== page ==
The question remains: how did the magazine become the Press? Part of the answer is that from publishing the magazine I became interested in publishing books. After all, producing Poetry Wales is a bit like producing a quarterly paperback. Then there was my position as editor of the last six booklets in the Triskel poetry series which has been started by Meic Stephens in 1966 and which the publishers, Christopher Davies, has decided to discontinue. I knew from that editorial experience that there were good collections of poetry by young writers waiting to be published. (Indeed I am proud to have published among my first books the first book-length collections of two such fine poets as Mike and Nigel Jenkins.) Again, then, it could be said that circumstances spurred me on: some substitute was needed to replace the Triskel series. It was at this time that I began talking about my publishing ideas to Dannie Abse on our walks, near our homes, along the cliffs between Ogmore-by-Sea and Southerndown. I ought to mention here a particular feature that marks all small press publishing, namely, the close relationship that exists between writer and publisher. This active collaboration has been the most rewarding feature of all the books I have worked on so far. It may have been Dannie who had the original idea from which the Press Miscellany series has grown. Certainly, I doubt whether without his encouragement I would have started the press at all. The idea behind the Miscellany series was that I should publish a selection of a Welsh writer’s work to demonstrate his range and versatility, to get away from the idea that a writer was only a poet or novelist and that anything else he wrote could be safely disregarded. At the same time, some very interesting stories, articles and poems could be rescued from magazines. The first volume has already been published and those who had forgotten what an extraordinarily fine prose writer Dannie Abse is have been delighted by Miscellany One. Miscellany Two by Emyr Humphreys and Miscellany Three, a collection of unpublished writing by Alun Lewis, will be published later in the year.

These then were the circumstances that led to the first books, but I would be less than honest– less than human– were I to leave things at that. Actions are governed by beliefs as well as circumstances. One of my beliefs about the Welsh is that they lack confidence in their own achievements and especially in the achievements of their writers. (I’m talking here about the English speakers in particular.) This belief has been reinforced in different ways. To begin with, the story of a friend’s experience. Robert Watson was born in Newbridge and, until recently, taught in Gowerton. He writes articles and reviews and contributes to magazines like Tract, Use of English and Poetry Wales. He also writes novels, working long hours into the night often after a hard day’s teaching. The point of this story is that Robert hoped his novels would be published in Wales. However, Welsh publishers were not interested. Reluctantly, he left Wales to teach in England and soon after his first novel Events Beyond the Heartlands, set in Wales and a serious attempt to engage with contemporary issues, was published by Heinemann of London. It is ironic that Yr Academi Gymreig’s competition ‘A Novel for Wales’ should come too late for Robert Watson – and it says something about Welsh publishing that the publisher involved in the competition should be English. The competition might help a Welsh novelist to get his work published but it will do nothing to help restore the Welsh writer’s confidence in Welsh publishers.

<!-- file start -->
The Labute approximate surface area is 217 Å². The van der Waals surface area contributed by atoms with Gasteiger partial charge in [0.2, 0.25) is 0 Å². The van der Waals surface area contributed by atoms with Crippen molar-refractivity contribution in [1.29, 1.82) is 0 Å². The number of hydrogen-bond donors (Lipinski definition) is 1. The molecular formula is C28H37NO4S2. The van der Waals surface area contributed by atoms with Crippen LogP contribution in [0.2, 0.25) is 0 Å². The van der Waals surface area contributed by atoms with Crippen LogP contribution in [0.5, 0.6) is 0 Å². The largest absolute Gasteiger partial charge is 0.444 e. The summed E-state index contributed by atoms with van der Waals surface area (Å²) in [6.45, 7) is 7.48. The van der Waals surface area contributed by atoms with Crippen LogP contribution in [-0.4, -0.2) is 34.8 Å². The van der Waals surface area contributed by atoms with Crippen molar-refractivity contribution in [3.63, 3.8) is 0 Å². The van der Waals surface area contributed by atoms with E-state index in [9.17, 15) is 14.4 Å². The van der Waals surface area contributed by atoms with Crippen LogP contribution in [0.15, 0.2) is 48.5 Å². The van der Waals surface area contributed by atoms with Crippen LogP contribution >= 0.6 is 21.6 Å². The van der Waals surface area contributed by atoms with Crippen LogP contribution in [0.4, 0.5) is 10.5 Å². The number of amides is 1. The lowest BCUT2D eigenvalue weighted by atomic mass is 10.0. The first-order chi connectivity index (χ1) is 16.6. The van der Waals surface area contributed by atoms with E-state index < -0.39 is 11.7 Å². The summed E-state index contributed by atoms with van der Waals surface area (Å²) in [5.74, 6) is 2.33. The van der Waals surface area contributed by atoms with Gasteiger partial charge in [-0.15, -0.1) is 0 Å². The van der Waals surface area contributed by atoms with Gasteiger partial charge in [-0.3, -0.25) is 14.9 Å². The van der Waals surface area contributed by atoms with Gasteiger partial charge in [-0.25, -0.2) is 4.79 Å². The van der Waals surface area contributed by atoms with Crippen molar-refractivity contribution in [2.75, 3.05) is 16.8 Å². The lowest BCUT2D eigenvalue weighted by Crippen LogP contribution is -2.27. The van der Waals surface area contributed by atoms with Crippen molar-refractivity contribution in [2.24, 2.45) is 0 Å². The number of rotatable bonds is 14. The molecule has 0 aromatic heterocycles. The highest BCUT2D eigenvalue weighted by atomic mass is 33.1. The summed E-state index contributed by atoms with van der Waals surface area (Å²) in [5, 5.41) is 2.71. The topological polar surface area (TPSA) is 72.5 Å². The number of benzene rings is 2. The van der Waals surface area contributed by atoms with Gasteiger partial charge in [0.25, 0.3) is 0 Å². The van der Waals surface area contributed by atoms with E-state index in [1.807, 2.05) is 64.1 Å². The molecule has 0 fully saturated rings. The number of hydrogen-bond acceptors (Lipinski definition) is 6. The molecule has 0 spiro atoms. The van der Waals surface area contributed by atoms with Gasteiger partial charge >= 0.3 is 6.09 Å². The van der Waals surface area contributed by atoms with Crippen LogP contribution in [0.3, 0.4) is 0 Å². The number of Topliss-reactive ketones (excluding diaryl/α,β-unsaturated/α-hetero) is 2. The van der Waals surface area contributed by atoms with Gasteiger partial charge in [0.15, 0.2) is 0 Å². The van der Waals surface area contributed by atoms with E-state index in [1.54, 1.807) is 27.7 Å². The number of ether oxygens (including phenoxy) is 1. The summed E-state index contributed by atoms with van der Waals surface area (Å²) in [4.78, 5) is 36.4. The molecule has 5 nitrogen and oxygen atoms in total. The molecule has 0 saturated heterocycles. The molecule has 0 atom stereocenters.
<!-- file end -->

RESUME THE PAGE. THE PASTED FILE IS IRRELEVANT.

Wherever I glance I seem to see this lack of confidence. When Book News produced a special issue last year for the Frankfurt Book Fair did it confidently support our contemporary English language writers? No. Instead we were given articles about writers such as David Jones and R. S. Thomas, safely established figures whose books are not published in Wales. When I turn to Professor Gwyn Jones’s anthology, The Oxford Book of Welsh Verse in English, I cannot help but notice how heavily he has lent on the part Welshness of established English poets like Wilfred Owen and Edward Thomas and on the translations from Welsh language writers, with the consequent neglect of many fine English language writers working in Wales today. Isn’t this another example of lack of confidence? Or look at the way the new magazine Arcade treats writers. Its series of profiles on writers is an excellent idea but what it has meant so far is that writers are treated as news personalities. Their writings have been largely neglected.